Buddhism of Obrigada (thank you)

Hisako Mori is a second generation Japanese, or Nikkei, who was born in Brazil. Her parents emigrated from Japan to Brazil after World War II.

As a teenager, she felt a typical adolescent rebelliousness towards her mother. Then she met a Jodo Shinshu minister and began looking within herself, rather than outside herself.

“The reverend never scolded me for talking back to my parents,” she said. “Instead, he always spoke in terms of who we are as human beings. I think that’s the reason I encountered Buddhism as a path of self-reflection. By taking this path, I could examine my thoughts and feelings in my heart that were changing inside myself, rather than looking at life outside myself.”

Brazil abolished Christianity as the official state religion in 1889, but the religion still holds great influence in the country. About 90% of the population identify as Christians. In growing up and attending Brazilian schools, Ms. Mori learned about Christianity. However, her parents were devout Buddhists, so she was somewhat confused. “While I was in school, I often thought about the differences between Buddhism and Christianity.”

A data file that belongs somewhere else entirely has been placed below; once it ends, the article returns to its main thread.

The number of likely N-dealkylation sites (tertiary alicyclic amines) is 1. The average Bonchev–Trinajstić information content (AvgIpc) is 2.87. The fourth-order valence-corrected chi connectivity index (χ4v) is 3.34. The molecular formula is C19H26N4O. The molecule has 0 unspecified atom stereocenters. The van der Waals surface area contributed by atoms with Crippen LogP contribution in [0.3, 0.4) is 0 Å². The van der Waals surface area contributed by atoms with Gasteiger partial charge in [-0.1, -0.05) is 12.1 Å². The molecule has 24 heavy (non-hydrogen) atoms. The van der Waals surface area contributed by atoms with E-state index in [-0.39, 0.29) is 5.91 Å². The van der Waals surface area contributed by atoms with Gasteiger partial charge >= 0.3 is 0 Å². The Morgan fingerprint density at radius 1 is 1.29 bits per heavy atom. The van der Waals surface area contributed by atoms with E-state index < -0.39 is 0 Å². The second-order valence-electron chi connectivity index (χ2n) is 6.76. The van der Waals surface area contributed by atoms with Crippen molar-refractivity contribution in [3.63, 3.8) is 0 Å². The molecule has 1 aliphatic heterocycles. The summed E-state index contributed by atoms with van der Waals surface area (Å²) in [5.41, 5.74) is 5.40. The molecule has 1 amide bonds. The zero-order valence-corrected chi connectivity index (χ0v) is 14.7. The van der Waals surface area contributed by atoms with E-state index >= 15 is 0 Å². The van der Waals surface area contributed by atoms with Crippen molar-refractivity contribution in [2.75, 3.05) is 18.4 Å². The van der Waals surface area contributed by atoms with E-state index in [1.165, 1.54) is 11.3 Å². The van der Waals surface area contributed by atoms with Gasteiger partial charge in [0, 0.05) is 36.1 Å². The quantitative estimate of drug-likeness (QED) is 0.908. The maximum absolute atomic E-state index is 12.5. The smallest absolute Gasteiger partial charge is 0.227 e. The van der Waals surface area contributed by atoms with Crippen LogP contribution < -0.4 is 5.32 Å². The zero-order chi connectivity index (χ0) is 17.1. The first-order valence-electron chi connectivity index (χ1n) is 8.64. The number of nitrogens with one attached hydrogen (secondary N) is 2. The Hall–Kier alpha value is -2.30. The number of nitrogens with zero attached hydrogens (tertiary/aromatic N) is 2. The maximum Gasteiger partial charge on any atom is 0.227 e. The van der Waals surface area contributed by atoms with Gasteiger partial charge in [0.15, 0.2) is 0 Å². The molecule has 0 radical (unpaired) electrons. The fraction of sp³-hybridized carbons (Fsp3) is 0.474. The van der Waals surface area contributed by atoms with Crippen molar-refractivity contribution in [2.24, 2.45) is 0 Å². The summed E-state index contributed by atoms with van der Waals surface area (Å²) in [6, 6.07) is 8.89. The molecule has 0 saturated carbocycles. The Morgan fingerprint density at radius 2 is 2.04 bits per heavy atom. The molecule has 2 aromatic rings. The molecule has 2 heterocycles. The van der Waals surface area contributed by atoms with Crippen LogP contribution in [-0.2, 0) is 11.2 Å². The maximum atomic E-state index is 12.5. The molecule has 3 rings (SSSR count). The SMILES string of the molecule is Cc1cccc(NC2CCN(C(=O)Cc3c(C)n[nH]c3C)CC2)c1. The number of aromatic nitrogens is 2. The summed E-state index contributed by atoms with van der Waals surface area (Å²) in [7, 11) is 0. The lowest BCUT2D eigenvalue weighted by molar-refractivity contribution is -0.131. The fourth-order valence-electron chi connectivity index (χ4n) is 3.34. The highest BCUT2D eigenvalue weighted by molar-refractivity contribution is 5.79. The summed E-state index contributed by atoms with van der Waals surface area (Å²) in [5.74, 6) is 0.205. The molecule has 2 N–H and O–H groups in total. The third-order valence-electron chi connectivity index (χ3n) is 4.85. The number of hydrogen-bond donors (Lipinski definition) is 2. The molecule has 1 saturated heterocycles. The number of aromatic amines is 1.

At age 29, she fell ill and began thinking about death and the meaning of life. During this time, she felt she walked a fine line between life and death. She began living with a sense of “obrigada,” the Portuguese word for “thank you.”

Later, she began learning papermaking and participating in exhibitions. She recognized a connection between papermaking and the Buddha dharma. In teaching her art to children, she emphasized how we should appreciate things we have and try not to waste anything, which is expressed by the Japanese word “mottainai” In this way, she felt children may appreciate the preciousness of life.

Encouraged by her family to deepen her understanding of Buddhism, she began attending the Higashi Honganji Betsuin temple in Sao Paulo.

“Buddhism is always with us,” she said. “But the moment we are consumed by our selfish thoughts—by this ‘self’—we lose sight of life. I learned the cause of suffering is this self, that’s why we need a mirror to see ourselves clearly. Buddhism provides this mirror. I want to continue learning throughout my life. I hope this important teaching spreads more widely in Brazil.”

Translated from Japanese. This story originally appeared in Higashi Honganji’s Dobo Shinbun, “Living Now, The World,” vol. 1, August, 2015

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